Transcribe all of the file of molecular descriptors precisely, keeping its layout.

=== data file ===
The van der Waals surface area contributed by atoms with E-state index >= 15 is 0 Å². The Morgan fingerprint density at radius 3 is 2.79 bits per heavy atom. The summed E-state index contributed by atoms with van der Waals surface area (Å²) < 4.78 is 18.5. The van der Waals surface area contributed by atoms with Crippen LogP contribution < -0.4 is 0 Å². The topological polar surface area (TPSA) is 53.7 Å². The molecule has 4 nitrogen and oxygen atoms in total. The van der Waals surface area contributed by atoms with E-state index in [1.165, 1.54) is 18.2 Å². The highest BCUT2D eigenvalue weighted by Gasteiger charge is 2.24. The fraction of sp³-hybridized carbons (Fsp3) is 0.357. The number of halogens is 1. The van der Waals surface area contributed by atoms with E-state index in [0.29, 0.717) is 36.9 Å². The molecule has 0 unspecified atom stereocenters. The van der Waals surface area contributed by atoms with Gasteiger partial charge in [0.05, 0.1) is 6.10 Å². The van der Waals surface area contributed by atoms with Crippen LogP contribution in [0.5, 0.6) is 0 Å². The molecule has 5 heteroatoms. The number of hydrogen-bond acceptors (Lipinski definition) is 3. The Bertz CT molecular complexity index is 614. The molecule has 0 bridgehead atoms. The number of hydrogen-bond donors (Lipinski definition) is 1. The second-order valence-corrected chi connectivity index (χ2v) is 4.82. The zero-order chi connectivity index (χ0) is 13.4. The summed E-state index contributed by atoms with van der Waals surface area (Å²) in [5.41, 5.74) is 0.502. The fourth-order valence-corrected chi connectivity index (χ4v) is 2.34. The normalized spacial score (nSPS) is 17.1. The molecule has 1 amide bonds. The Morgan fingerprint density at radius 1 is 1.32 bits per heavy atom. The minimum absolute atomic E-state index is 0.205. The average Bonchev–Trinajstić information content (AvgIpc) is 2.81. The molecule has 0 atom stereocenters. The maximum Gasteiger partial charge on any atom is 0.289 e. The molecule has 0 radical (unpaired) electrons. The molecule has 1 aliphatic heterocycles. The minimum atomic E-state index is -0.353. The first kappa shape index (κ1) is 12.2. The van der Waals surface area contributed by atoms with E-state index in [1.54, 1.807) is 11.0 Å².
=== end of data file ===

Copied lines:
The van der Waals surface area contributed by atoms with E-state index >= 15 is 0 Å². The Morgan fingerprint density at radius 3 is 2.79 bits per heavy atom. The summed E-state index contributed by atoms with van der Waals surface area (Å²) < 4.78 is 18.5. The van der Waals surface area contributed by atoms with Crippen LogP contribution < -0.4 is 0 Å². The topological polar surface area (TPSA) is 53.7 Å². The molecule has 4 nitrogen and oxygen atoms in total. The van der Waals surface area contributed by atoms with E-state index in [1.165, 1.54) is 18.2 Å². The highest BCUT2D eigenvalue weighted by Gasteiger charge is 2.24. The fraction of sp³-hybridized carbons (Fsp3) is 0.357. The number of halogens is 1. The van der Waals surface area contributed by atoms with E-state index in [0.29, 0.717) is 36.9 Å². The molecule has 0 unspecified atom stereocenters. The van der Waals surface area contributed by atoms with Gasteiger partial charge in [0.05, 0.1) is 6.10 Å². The van der Waals surface area contributed by atoms with Crippen LogP contribution in [0.5, 0.6) is 0 Å². The molecule has 5 heteroatoms. The number of hydrogen-bond acceptors (Lipinski definition) is 3. The Bertz CT molecular complexity index is 614. The molecule has 0 bridgehead atoms. The number of hydrogen-bond donors (Lipinski definition) is 1. The second-order valence-corrected chi connectivity index (χ2v) is 4.82. The zero-order chi connectivity index (χ0) is 13.4. The summed E-state index contributed by atoms with van der Waals surface area (Å²) in [5.41, 5.74) is 0.502. The fourth-order valence-corrected chi connectivity index (χ4v) is 2.34. The normalized spacial score (nSPS) is 17.1. The molecule has 1 amide bonds. The Morgan fingerprint density at radius 1 is 1.32 bits per heavy atom. The minimum absolute atomic E-state index is 0.205. The average Bonchev–Trinajstić information content (AvgIpc) is 2.81. The molecule has 0 atom stereocenters. The maximum Gasteiger partial charge on any atom is 0.289 e. The molecule has 0 radical (unpaired) electrons. The molecule has 1 aliphatic heterocycles. The minimum atomic E-state index is -0.353. The first kappa shape index (κ1) is 12.2. The van der Waals surface area contributed by atoms with E-state index in [1.54, 1.807) is 11.0 Å².